Answered prayers: Airline seat map now tells you where babies are seated
Travelers, rejoice: The Japan Airlines seat-selection map now shows travelers where babies will be seated on upcoming flights.
This is great news for everyone who travels on JAL, including travelers who fly with children and who generally don't mind being around them — and travelers who don't. Parents with small children can easily "establish their territory," so to speak, by booking themselves and their lap children in their seats of choice from the get-go, while people who prefer to keep their distance can (hopefully) select seats elsewhere.
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However, a flight from San Francisco (SFO) to Tokyo Narita on October 27 currently doesn't display any tiny travelers.
No infants are currently displayed for JAL's Vancouver to Tokyo flight on October 2, although the Tokyo to Sydney route shows one baby in 46F.
And there's one infant in 46D for Los Angeles (LAX) to Tokyo Narita (NRT) on October 1:
Based on the original Twitter poster's screenshot, as well as the Seatguru map of JAL's Boeing 777-300 configuration, you're most likely to be near children around the center seats in Row 46 and the center and right-side seats of Row 23, which can be set up with bassinets for infants and lap children.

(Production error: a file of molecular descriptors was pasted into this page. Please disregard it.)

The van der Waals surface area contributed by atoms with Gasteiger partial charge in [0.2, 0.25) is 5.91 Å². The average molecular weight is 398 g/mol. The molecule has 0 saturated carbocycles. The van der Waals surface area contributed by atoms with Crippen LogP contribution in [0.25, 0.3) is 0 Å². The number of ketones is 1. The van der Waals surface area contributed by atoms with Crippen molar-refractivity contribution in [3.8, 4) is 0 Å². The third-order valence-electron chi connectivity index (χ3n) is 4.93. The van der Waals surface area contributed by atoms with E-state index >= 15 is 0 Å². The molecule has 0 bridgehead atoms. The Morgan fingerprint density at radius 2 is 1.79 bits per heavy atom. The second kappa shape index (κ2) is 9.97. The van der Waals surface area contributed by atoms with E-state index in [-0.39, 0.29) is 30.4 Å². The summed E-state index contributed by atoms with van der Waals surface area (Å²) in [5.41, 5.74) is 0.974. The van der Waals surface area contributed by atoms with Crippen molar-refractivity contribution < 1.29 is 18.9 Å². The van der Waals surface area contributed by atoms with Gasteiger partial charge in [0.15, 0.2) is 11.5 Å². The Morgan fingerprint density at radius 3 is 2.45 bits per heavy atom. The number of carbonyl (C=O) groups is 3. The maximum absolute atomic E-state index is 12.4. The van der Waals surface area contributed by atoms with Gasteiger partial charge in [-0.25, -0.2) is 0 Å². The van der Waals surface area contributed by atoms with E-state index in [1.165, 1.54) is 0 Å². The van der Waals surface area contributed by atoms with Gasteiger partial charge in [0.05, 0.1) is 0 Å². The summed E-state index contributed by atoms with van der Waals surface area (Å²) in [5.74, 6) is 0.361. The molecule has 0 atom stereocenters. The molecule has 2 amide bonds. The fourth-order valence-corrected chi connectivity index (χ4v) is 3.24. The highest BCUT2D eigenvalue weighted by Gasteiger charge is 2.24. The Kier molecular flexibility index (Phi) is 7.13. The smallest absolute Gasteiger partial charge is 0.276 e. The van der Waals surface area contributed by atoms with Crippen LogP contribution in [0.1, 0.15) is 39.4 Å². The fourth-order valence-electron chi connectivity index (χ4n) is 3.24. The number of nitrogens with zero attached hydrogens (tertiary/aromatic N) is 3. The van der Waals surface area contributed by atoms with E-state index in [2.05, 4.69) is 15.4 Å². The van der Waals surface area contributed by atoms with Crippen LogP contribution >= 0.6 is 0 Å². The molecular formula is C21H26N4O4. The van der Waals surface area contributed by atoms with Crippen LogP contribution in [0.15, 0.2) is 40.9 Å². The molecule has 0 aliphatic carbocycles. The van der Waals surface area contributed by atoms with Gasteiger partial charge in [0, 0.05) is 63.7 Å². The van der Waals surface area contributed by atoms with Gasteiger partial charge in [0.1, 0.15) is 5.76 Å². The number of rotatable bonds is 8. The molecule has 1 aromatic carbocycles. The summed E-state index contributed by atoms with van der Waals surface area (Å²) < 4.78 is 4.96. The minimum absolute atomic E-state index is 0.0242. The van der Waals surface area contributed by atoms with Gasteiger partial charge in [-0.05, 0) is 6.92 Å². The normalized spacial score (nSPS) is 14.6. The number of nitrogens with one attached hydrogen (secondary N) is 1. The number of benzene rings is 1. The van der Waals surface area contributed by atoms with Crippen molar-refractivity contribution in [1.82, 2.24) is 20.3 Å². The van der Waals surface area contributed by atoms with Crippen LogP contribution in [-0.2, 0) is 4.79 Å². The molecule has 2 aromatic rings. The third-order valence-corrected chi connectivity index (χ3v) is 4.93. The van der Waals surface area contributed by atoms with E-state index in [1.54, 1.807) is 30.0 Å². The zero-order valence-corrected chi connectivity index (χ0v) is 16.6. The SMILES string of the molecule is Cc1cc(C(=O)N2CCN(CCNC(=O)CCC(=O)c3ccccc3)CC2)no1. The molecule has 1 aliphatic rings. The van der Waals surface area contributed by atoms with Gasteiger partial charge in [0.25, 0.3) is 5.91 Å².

Ahmed also shared with us a screenshot of JAL's "baby on board" policy, which explains that seat selections may not accurately reflect seating arrangement for travelers with infants if tickets were booked through third-party agencies or as part of a tour package.
TPG reviewers have had good things to say about JAL in first, business, premium economy and coach class. Now with this seat selection tool, Japan Airlines may just have bumped itself to the top of our "favorites" list for families traveling internationally. Not only does JAL offer a rental service for children's booster seats on select routes with advance notice, the airline also offers free airport strollers, diapers in sizes M and L, snacks and age-appropriate meals for babies up to age 2, and children between ages 2 to 12. Depending on availability, your little one may even receive a small complimentary gift from the airline.
Related: Best international airlines when flying with a family
While small children undeniably come with some extra requirements, plenty of TPG readers have found ways to continue their travels apace, even with kids in tow. In fact, many parents swear by traveling with them as early as possible, even if they won't remember it: Practice makes perfect, and kids (as well as adults) do better with consistent exposure to new experiences.
Airlines don't always get it right, either, when it comes to booking children. In 2018, Delta accidentally upgraded a three-year-old to first class, leaving her parents in coach. Some airlines have even been accused of splitting up families in order to earn additional revenue. It's nice to see JAL doing things right, just like Southwest does in the United States.
So if you're considering an overseas trip with your little one, go for it: At least on Japan Airlines, you'll have a higher chance of either scoring an empty seat next to you, or sitting next to an empathetic seatmate. As for those travelers who want to avoid being seated next to infants at all costs: Your prayers have been answered.
Featured photo by Ryan Patterson/TPG.